Smart Growth and Sustainability: Principles and Practices
To be successful and to ensure a resilient, prosperous America in the twenty-first century, sustainable development professionals will need to understand the many forces driving our land use and development patterns, forces that cut across geography, disciplines, fields and sectors – from global warming to globalization, housing to transportation, energy to economic development, public policy to politics. They will need to be prepared to work in and among many different contexts – urban and rural, commercial and residential, agricultural and recreational – and social groups – affluent and low-income, from an increasingly rich mix of ethnic and racial backgrounds. And most importantly, emerging sustainable development professionals will need a new mind- and skill-set capable of integrating the economic, social and environmental goals that define sustainability. Like never before, they will be called upon to design new business models, policies and strategies, to join profitability, community and ecology in a bold development vision tailored to the needs of a radically changing region in a radically changing world.
Working in teams, students will research, develop and present a new business or public policy plan for sustainable land use or development. Using collective insights, skills and social values, each team will “incorporate” itself as either a for- or non-profit business or government agency/program and, from there, develop and propose a plan for a social innovation product, service or policy that promotes smart growth and sustainability.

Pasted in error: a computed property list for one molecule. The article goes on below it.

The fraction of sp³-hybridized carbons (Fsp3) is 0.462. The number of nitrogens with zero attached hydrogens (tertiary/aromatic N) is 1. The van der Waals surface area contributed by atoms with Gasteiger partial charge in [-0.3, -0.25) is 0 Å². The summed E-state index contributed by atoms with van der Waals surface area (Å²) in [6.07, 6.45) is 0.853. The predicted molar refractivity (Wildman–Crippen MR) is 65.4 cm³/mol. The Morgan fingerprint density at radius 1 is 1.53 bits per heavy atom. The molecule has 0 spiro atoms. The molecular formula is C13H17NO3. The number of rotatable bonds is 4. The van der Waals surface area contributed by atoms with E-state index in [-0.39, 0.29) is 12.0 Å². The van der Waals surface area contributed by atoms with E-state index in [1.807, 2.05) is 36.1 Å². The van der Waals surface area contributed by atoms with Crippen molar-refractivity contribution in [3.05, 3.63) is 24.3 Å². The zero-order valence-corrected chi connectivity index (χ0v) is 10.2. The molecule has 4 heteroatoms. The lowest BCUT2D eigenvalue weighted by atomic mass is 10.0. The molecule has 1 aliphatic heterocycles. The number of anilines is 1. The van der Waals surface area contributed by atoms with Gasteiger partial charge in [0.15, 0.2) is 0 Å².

The Social Innovation
The social innovation can be a technology, public policy, financial product or real estate development project, among other innovations. Borrowing from the commercial innovation field, a social innovation can be defined as any new product, process, service, enterprise, or system that boosts performance of any given community system (e.g., education, energy, housing, land use, transportation) by at least 40-50 percent. Social innovations deliver much more than the incremental “continuous improvement” many successful organizations achieve and the vague “better results” many nonprofits seek. Innovations are breakthroughs and their impact is measurable. Moreover, a social innovation should only be considered successful when it is both financially sustainable and scalable, meaning it has a predictable flow of revenue and is not heavily dependent on conditions in a particular context.
Each team should organize itself according to the skills, talents and interests of each member, assigning different roles and functions based on each individuals’ strengths and interests, as if in a company or any other organization. You should assign job titles and responsibilities to each member, including a CEO or Executive Director, Research Director, Marketing Director, Policy Director and the like.
In the form of a business plan, each team should develop a company or organizational name and mission statement, a market analysis and case statement, a description of the innovation, a proposed budget, a description of the management team and proposed advisory board/board of directors.
Group 2: Sustainable Community and Health Agency